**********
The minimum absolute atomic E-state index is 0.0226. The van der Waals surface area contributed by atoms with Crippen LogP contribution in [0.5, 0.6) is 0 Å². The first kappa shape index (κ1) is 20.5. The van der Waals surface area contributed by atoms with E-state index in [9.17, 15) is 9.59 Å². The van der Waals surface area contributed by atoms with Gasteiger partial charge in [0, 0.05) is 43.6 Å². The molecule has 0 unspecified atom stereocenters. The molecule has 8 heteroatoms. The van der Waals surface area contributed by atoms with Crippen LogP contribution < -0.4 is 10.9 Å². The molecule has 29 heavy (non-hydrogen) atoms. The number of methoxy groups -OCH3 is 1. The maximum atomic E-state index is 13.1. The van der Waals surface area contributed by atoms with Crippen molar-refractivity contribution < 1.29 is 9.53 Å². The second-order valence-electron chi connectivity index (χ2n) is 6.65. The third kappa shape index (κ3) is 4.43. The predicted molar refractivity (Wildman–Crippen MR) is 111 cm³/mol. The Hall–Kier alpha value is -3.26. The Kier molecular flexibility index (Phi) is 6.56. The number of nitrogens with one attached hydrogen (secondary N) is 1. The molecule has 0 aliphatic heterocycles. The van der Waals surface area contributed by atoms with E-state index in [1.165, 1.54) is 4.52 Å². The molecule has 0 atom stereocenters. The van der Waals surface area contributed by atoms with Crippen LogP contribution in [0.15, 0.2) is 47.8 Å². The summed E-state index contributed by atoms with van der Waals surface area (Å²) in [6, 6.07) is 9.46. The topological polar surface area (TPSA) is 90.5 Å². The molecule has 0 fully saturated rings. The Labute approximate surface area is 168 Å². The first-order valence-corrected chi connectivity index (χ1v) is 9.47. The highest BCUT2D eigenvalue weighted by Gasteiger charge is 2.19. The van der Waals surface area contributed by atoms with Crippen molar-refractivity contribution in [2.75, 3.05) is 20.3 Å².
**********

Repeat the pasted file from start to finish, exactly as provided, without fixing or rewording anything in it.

The minimum absolute atomic E-state index is 0.0226. The van der Waals surface area contributed by atoms with Crippen LogP contribution in [0.5, 0.6) is 0 Å². The first kappa shape index (κ1) is 20.5. The van der Waals surface area contributed by atoms with E-state index in [9.17, 15) is 9.59 Å². The van der Waals surface area contributed by atoms with Gasteiger partial charge in [0, 0.05) is 43.6 Å². The molecule has 0 unspecified atom stereocenters. The molecule has 8 heteroatoms. The van der Waals surface area contributed by atoms with Crippen LogP contribution < -0.4 is 10.9 Å². The molecule has 29 heavy (non-hydrogen) atoms. The number of methoxy groups -OCH3 is 1. The maximum atomic E-state index is 13.1. The van der Waals surface area contributed by atoms with Crippen molar-refractivity contribution < 1.29 is 9.53 Å². The second-order valence-electron chi connectivity index (χ2n) is 6.65. The third kappa shape index (κ3) is 4.43. The predicted molar refractivity (Wildman–Crippen MR) is 111 cm³/mol. The Hall–Kier alpha value is -3.26. The Kier molecular flexibility index (Phi) is 6.56. The number of nitrogens with one attached hydrogen (secondary N) is 1. The molecule has 0 aliphatic heterocycles. The van der Waals surface area contributed by atoms with E-state index in [1.165, 1.54) is 4.52 Å². The molecule has 0 atom stereocenters. The van der Waals surface area contributed by atoms with Crippen LogP contribution in [0.15, 0.2) is 47.8 Å². The summed E-state index contributed by atoms with van der Waals surface area (Å²) in [6, 6.07) is 9.46. The topological polar surface area (TPSA) is 90.5 Å². The molecule has 0 fully saturated rings. The Labute approximate surface area is 168 Å². The first-order valence-corrected chi connectivity index (χ1v) is 9.47. The highest BCUT2D eigenvalue weighted by Gasteiger charge is 2.19. The van der Waals surface area contributed by atoms with Crippen molar-refractivity contribution in [2.75, 3.05) is 20.3 Å².